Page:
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Can I cancel my credit card charge for subpar work done by a contractor who has not finished the work?

1 Answers. Asked on Apr 24th, 2016 on Construction Law - Pennsylvania
More details to this question:
We hired a contractor to do concrete pointing and concrete work. He said it was $1500. on the contract. I charged on my credit card $500. as a down payment. Two of his family members did most of the work; a week later he said it was a remainder of $2880. and included a surcharge of $23. for charging my $500. He said labor was also $50. pr hr for each worker. It felt like a bait and switch; I explained what was originally agreed and signed. I got confused and charged the rest on the spot. I also just had surgery and was on heavy pain medication when I did this. He was to come back that Mon. Since then, it's rained; concrete has been falling out from the pointing; other stuff & didn't finish the job. We called a few times; he said he was coming out and that I owed him a $100. for a surcharge for charging the $2880. He did not show. I did take pictures. I had another contractor come out and it's going to cost more than what I paid to correct the subpar work. I did a search on the PA
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Answered on May 05th, 2016 at 6:42 AM

The danger if you do that is it could possibly be turned in to the police for fraud/theft of services.  You might call your credit card company and see if they offer any dispute resolution process.  You may have certain options available to you under the Home Improvement Consumer Protection Act.  If the work done falls under that Act or under the Door-to-Door Sales Act, your contract has to contain certain provisions.  It is not unusual for contractors to not comply with those provisions and it may give you a nifty "out" of the contract and option to demand all of your money back. Take the contract to an attorney familiar with the Act and see what remedies you have.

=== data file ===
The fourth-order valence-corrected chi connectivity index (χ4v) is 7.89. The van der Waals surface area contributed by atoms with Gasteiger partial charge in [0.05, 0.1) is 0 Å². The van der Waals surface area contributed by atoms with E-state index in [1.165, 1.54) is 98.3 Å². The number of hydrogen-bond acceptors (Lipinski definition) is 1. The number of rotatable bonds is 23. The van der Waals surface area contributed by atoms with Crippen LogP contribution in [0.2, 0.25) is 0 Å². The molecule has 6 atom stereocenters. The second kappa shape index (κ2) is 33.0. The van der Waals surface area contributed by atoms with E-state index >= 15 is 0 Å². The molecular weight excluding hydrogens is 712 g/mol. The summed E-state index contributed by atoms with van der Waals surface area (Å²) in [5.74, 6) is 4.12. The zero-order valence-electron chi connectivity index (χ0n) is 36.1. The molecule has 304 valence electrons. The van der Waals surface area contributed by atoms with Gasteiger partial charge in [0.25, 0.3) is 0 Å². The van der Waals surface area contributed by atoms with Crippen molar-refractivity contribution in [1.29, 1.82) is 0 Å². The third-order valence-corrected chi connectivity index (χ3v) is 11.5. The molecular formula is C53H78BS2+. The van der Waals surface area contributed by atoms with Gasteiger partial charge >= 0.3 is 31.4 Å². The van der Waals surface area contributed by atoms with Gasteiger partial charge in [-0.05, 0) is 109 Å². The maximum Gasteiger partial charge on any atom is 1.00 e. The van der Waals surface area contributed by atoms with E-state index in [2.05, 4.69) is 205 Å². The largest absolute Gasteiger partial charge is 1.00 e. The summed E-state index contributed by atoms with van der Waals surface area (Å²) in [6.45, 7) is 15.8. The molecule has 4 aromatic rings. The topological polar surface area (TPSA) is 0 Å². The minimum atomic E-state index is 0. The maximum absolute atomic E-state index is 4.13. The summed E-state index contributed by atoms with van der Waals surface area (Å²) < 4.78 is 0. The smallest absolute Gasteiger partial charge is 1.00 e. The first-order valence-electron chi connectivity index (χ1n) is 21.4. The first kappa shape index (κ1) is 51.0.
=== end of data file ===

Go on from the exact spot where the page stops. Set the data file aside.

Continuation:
I recommend that you seek out a local attorney for a more in depth discussion of the matter. I do not recommend that you take any action steps without such a consult. Act quickly because by waiting, you may lose certain rights and remedies available to you.

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Construction Law
From zoning issues to negotiating construction contracts and from mechanics liens to defects and delays, construction law requires attorneys to have a range of experience and knowledge in a host of areas necessary to guide projects from inception to completion. Whether you're involved in a private project or a public works project, whether your company operates in the construction industry or you're a client who wants something built, a construction law firm can advise and consult with you throughout the project, helping to ensure you have the necessary legal protections in your contracts, assisting you on zoning and permitting issues, and working to resolve any disputes that arise.
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